Epson LS10000 Projector Review


Display TypeLCOS
Inputs2x HDMI 2.0, 1x Composite, 1x Component, 1x DSub, 1x Ethernet, 1x RS232
3D SupportYes
Projector Size21.65" x 21.77" x 8.85"
Projector Weight40 lbs.
Review DateAugust 28, 2015

The Epson LS10000 brings laser projection to the mainstream. At $8,000 it isn’t cheap but it offers great performance. The contrast ratios are better than all non-JVC projectors I’ve used while offering more lumens than the JVC models. Colors are accurate and it offers almost the entire DCI/P3 color gamut for UltraHD Blu-ray. It runs dead quiet while producing more than enough light for almost any home theater screen and has lens memory for a Cinemascope setup. It won’t noticeably dim for over 20,000 hours and should not need a recalibration while you own it. It lacks native 4K resolution, and is expensive, but is a great projector for daily use.

Why Lasers Rule

Watching a movie on a 100”+ is awesome. It replicates the movie theater experience at home without the annoyances of going out. But projectors aren’t always the most convenient things. They take a minute or two to warm up, bulbs can quickly age over the first 100-200 hours, and the gamma and calibration can change over time. People sometimes try to avoid using them to avoid having to buy a $300 bulb because they have put too many hours on it.

Display Type:LCOS
Inputs:2x HDMI 2.0, 1x Composite, 1x Component, 1x DSub, 1x Ethernet, 1x RS232
3D Support:Yes
Projector Size:21.65" x 21.77" x 8.85"
Projector Weight:40 lbs.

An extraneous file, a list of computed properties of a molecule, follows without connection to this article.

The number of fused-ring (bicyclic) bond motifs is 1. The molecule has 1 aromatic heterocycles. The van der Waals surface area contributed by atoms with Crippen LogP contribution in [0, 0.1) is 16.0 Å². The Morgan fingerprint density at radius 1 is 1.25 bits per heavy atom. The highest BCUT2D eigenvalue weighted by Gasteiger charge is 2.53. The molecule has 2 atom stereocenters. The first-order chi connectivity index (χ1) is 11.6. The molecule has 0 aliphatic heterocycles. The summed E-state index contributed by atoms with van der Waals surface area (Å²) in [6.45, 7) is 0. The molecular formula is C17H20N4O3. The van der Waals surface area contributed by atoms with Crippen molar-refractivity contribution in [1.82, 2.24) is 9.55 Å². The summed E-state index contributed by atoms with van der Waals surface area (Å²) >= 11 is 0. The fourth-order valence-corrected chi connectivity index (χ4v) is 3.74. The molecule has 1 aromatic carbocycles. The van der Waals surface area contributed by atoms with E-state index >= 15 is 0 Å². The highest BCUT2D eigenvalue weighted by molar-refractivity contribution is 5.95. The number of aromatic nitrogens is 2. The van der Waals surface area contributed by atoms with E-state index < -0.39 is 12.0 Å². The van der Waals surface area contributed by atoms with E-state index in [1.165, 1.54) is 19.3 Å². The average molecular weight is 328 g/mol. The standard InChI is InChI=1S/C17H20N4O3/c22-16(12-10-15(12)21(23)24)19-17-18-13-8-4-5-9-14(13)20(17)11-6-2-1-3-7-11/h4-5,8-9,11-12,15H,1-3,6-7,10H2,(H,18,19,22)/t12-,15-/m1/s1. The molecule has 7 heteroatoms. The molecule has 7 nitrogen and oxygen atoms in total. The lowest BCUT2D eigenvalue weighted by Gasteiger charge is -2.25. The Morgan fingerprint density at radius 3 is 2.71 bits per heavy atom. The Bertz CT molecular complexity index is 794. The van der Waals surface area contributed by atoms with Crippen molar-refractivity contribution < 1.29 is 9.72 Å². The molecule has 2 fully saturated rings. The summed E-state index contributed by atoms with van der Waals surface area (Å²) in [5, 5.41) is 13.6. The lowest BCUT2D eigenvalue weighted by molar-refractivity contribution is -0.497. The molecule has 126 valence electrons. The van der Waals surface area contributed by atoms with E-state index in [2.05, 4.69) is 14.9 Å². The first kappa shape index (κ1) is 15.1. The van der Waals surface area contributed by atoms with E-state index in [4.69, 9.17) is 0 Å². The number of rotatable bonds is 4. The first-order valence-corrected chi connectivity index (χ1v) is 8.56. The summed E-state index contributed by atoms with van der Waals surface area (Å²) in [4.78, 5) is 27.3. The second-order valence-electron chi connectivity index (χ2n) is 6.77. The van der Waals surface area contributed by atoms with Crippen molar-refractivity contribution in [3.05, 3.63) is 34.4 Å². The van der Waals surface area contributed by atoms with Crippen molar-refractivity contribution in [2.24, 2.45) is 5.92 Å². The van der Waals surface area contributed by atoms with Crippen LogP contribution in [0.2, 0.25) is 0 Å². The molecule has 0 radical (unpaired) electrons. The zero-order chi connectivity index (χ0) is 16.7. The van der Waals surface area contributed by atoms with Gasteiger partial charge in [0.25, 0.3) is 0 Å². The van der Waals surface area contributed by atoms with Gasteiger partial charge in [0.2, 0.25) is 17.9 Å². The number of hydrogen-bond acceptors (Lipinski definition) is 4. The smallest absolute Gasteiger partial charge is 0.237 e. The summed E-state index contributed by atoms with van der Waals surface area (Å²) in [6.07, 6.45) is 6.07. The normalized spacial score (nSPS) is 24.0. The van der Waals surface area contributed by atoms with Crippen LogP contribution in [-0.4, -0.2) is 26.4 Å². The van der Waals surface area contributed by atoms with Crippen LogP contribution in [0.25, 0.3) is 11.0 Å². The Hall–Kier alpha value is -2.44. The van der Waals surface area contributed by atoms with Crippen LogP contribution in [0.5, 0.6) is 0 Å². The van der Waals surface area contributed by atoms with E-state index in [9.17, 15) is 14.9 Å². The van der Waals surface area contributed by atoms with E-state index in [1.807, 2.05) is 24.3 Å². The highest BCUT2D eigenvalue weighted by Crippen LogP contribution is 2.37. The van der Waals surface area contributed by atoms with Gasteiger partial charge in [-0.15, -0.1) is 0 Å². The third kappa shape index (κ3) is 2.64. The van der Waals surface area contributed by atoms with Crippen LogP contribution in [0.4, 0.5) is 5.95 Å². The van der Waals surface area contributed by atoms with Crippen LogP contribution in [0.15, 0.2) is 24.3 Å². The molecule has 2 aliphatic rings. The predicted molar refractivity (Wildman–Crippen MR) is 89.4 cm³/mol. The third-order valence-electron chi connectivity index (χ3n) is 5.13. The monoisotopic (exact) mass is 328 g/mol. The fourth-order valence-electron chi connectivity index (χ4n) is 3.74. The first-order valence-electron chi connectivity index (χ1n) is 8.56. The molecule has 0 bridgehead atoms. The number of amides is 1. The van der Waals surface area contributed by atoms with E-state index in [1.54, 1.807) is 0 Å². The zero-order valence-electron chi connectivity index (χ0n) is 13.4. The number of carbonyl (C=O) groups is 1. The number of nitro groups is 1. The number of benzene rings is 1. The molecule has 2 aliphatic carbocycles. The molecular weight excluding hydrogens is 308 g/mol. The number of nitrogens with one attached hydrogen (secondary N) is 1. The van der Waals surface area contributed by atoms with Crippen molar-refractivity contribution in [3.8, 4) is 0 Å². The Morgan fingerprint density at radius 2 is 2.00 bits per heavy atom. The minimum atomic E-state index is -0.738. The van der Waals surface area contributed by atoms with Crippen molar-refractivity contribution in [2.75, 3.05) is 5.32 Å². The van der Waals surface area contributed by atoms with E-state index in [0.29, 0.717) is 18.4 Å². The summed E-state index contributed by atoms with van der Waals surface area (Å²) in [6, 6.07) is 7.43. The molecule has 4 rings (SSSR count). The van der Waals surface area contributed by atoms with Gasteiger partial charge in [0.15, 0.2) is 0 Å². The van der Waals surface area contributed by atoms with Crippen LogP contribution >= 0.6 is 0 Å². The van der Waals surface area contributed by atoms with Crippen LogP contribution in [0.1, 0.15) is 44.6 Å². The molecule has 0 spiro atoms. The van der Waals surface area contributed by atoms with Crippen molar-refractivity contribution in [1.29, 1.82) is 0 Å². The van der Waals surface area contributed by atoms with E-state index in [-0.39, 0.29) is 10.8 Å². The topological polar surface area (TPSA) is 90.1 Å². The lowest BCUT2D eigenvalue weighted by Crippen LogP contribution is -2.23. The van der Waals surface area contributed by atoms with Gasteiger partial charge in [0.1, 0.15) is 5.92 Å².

Review Date:August 28, 2015
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A laser fixes these problems. The Epson LS10000 turns on and reaches full power in close to 20 seconds. That is close to how long it takes a SmartTV. Lasers only lose perhaps 10% of their light output over their entire lifespan. If it is bright enough to drive your screen when you take it out of the box, it will still be years later without having to make adjustments. This also lets you calibrate the Epson to your screen without worry that the calibration will drift as your bulb ages. It works more like a TV than like a standard projector.

When it comes to the image on-screen, lasers offer larger color gamuts and improved contrast ratios. Using a blue laser with a yellow phosphor (to create red and green) you get a wider color gamut than most projectors. No material uses this wide gamut yet, but this content is going to start to appear on UltraHD Blu-ray this winter. Movie theaters already use this larger color gamut so the home movie experience will be identical to the theatrical one. The LS10000 will support the DCI/P3 gamut when it is available on UltraHD Blu-ray later this year.

Screenshot 2015-08-26 13.58.57

A laser can power on and off almost instantly, letting the Epson LS10000 increase larger contrast ratios. A bulb cannot power off and contrast ratios are limited by the technology. Bulb projectors try to prevent light from reaching the screen, while a laser can turn off. The LS10000 combines lasers with their own Liquid Crystal on Quartz technology, which is like LCOS. LCOS/LCOQ already offer the best black levels, and combining it with lasers improves that.

I watched the Epson LS10000 projector on a Silver Ticket 100” white screen. This is a very neural, even gain screen and full details on that are available at my Wirecutter piece on it. Video signals are from an Oppo BDP-105, TivoHD, Roku 3, and Nvidia Shield TV. I calibrate using CalMAN software from SpectraCal with X-Rite i1Pro2 and Klein K-10A meters. I should note that the Epson LS10000 is a very large projector. Too large for the mount I typically use from my ceiling so I had to build a shelf to hold it. If you are going to install it on a ceiling I advise making sure the mount you are going to use can handle it.

Image Quality

Watching movies the Epson LS10000 leaves little to be desired. The contrast ratios are great, falling behind only the JVC projectors that still outc